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Destination: The Gari Melchers Home and Studio at Belmont

by Elaine JeanSpecial to the Times

The Gari Melchers Home and Studio at Belmont, just across the Rappahannock River and outside the town of Fredericksburg, is a time capsule dedicated to the life and work of a multifaceted artist who once enjoyed international acclaim. A visit will properly acquaint you with him, and surely endear him to you.

The elegant-yet-homey country house, filled with his personal knickknacks and eclectic mix of furnishings, reveals much about Gari Melchers (1860-1932) and exudes warmth not typically associated with the period. His studio reveals even more about the talented American impressionist who explored several distinct styles throughout his career.

Not familiar with the work of Gari Melchers? Neither was I until recently, and that’s why this day trip feels a bit like a gift — a fitting analogy as Melchers’ widow, Corinne, deeded the estate to the commonwealth of Virginia in 1942 as a lasting tribute to her husband.

Gari Melchers’ talent was in the honest characterization of the everyday people around him, and his personal mantra was “true and clear.” He celebrated local villagers caught in their routine moments, both in the Dutch seaside community where he once resided and here, near Belmont.

He also painted the rich and famous — people with names like Vanderbilt, Mellon and Roosevelt. His work has timeless appeal for its depiction of a slice of life; Melchers was capturing real people on his canvas, whether famous or not. Unadorned and unplugged.

The best way to start the day is with the brief biographical video shown in the Visitors Center, where tickets may be purchased and a wealth of information is given away. Next, a tour of the couple’s 18th-century home brings their lives into focus.

As a docent leads you through each room, you’ll get to know Gari and Corinne Melchers through stories about their courtship, daily routines, marriage and partnership. And you’ll feel their presence through abundant signs of life — keys, books, reading glasses, a shaving kit and even Dutch clogs from Gari’s early days in Holland. It’s as if our hosts have just stepped out to visit the local pub.

Their personal art collection fills the walls, and anecdotes about these paintings have a certain entertainment factor. You quickly get the idea that Gari and Corinne Melchers were likeable, fun people.

But that’s not to say that Gari Melchers was not serious about his work. Those who knew him well described him as a man who, quite simply, lived to paint.

The artist’s devotion to his work is evidenced by a visit to the nearby studio building, which Melchers designed in 1924 to incorporate a dramatic window granting him that one essential ingredient: northern light.

Stepping into the studio allows you to enter his creative world. The drop-dead gorgeous setting is filled with Melchers’ original tools — worn and aged tubes of paint, varnish, pastels and brushes, as well as numerous paintings by the artist and his colleagues.

Of note is an unfinished painting, “From the Porch,” with a small practice piece next to it. The painting was probably in progress at the time of the artist’s death in 1932.

The studio and its two lower galleries showcase the span of Melchers’ career — from his beginning as a realistic painter, through the Dutch years, and to his celebrated period as an American impressionist.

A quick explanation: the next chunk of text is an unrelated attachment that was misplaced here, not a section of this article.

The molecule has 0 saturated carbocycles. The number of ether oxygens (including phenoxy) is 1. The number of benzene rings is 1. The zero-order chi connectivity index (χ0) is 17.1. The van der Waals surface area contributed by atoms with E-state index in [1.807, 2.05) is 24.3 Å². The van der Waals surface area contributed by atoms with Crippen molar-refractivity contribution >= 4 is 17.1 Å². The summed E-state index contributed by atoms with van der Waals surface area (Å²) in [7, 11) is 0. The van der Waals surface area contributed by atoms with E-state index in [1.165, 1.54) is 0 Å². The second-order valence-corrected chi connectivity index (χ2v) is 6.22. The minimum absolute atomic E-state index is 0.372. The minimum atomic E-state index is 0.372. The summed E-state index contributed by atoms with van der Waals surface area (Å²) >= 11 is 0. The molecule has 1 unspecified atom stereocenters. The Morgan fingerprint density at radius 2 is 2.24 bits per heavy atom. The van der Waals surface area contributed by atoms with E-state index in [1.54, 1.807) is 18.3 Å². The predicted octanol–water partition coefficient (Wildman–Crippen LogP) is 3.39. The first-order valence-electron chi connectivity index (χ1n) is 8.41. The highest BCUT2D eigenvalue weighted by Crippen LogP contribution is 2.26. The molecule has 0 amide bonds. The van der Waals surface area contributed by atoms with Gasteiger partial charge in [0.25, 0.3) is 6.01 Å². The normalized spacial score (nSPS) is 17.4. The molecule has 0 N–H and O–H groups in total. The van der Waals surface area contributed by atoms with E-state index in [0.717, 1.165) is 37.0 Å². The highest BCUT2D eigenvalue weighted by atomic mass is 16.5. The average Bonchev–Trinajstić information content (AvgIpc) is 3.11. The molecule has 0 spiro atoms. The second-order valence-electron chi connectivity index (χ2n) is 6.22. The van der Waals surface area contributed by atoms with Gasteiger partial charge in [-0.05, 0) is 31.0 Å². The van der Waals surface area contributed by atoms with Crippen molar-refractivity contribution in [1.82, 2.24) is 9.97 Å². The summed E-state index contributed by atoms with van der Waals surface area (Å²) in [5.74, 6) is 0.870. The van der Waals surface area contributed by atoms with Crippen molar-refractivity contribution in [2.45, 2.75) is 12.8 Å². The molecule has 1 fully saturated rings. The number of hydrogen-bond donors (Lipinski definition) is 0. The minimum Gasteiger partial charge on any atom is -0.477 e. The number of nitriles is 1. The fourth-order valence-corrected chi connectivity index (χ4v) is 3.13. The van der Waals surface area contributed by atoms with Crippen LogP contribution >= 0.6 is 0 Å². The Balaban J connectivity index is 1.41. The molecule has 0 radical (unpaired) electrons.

Many of the paintings from his time at Belmont — when he walked the streets of Falmouth in white coveralls looking for subjects to paint — are on display. It is these paintings that made him famous in the art circles of both New York City and San Francisco.

Be sure to explore the grounds of the 27-acre retreat, where outbuildings include a spring house, smokehouse, cow barn and stable. Trails at Belmont lead through groomed gardens and along woodland walks, and a free map is available at the Visitors Center. Although the trip to the river is just 20 minutes, the terrain is uneven and proper footwear is recommended.

Finally, linger in the colorful, restored gardens on stone pathways that are lined with boxwood shrubs and trimmed with rose-covered arbors — the perfect place to ponder an artist who has almost been forgotten yet still has the power to delight.

Would Gari Melchers mind that his work no longer receives the recognition that it once did? I tend to doubt it. He woke up every day to witness the pastoral beauty of this retreat. He had found and married the love of his life. And every single day, he got to do what he loved most of all.

As the artist himself explained it, “Nothing matters in the world to the painter, but a good picture.”

Amy’s Café … Down By the River

Amy’s Café is found in a cozy 200-year-old brick building in Falmouth Bottom. This building and many others in the small village have changed little since Gari and Corrine Melchers lived at Belmont, and photos of their old ’hood line the walls.

Amy’s serves good old-fashioned breakfasts, soups, salads, appetizers and dinners, plus a decent array of beer and wine, and you’ll hear live acoustic music here on Saturday afternoons.

We stopped by for some loaded nachos, a couple of beers and a history lesson — learning that Amy’s is constructed mostly of ballast bricks from cargo ships, and that it has served as a tavern, a cotton warehouse and a general store.

With all those previous lives, I wondered aloud if the place was haunted. To that, our server quickly presented photographic evidence of paranormal activity at Amy’s.

Stop in for a bite, and see for yourself …

Elaine Jean is a writer with an incurable case of wanderlust. She and husband/photographer Paul are roaming the planet, starting in the mid-Atlantic region. Learn more about this and other day trips at www.roamingtheplanet.com.